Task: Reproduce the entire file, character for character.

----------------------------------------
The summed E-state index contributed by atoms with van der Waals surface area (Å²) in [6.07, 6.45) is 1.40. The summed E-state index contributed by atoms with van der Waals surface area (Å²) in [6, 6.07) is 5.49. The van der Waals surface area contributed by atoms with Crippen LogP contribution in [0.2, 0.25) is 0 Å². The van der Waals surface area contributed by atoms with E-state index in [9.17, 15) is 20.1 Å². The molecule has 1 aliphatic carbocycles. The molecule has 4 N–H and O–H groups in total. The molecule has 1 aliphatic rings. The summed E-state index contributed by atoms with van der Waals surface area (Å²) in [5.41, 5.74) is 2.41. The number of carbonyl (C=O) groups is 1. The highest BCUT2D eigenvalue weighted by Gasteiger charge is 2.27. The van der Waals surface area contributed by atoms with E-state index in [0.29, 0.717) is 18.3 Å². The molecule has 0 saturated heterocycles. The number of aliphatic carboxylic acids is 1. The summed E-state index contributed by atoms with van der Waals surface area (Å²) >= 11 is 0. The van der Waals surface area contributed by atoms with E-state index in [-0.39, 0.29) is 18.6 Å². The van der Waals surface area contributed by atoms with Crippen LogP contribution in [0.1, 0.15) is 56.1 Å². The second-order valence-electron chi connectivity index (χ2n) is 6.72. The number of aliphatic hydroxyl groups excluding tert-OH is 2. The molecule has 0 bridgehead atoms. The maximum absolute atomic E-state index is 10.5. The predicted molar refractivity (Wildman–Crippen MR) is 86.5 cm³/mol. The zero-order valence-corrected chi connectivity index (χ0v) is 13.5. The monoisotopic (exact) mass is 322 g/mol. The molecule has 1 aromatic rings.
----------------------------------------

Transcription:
The summed E-state index contributed by atoms with van der Waals surface area (Å²) in [6.07, 6.45) is 1.40. The summed E-state index contributed by atoms with van der Waals surface area (Å²) in [6, 6.07) is 5.49. The van der Waals surface area contributed by atoms with Crippen LogP contribution in [0.2, 0.25) is 0 Å². The van der Waals surface area contributed by atoms with E-state index in [9.17, 15) is 20.1 Å². The molecule has 1 aliphatic carbocycles. The molecule has 4 N–H and O–H groups in total. The molecule has 1 aliphatic rings. The summed E-state index contributed by atoms with van der Waals surface area (Å²) in [5.41, 5.74) is 2.41. The number of carbonyl (C=O) groups is 1. The highest BCUT2D eigenvalue weighted by Gasteiger charge is 2.27. The van der Waals surface area contributed by atoms with E-state index in [0.29, 0.717) is 18.3 Å². The molecule has 0 saturated heterocycles. The number of aliphatic carboxylic acids is 1. The summed E-state index contributed by atoms with van der Waals surface area (Å²) >= 11 is 0. The van der Waals surface area contributed by atoms with E-state index in [-0.39, 0.29) is 18.6 Å². The van der Waals surface area contributed by atoms with Crippen LogP contribution in [0.1, 0.15) is 56.1 Å². The second-order valence-electron chi connectivity index (χ2n) is 6.72. The number of aliphatic hydroxyl groups excluding tert-OH is 2. The molecule has 0 bridgehead atoms. The maximum absolute atomic E-state index is 10.5. The predicted molar refractivity (Wildman–Crippen MR) is 86.5 cm³/mol. The zero-order valence-corrected chi connectivity index (χ0v) is 13.5. The monoisotopic (exact) mass is 322 g/mol. The molecule has 1 aromatic rings.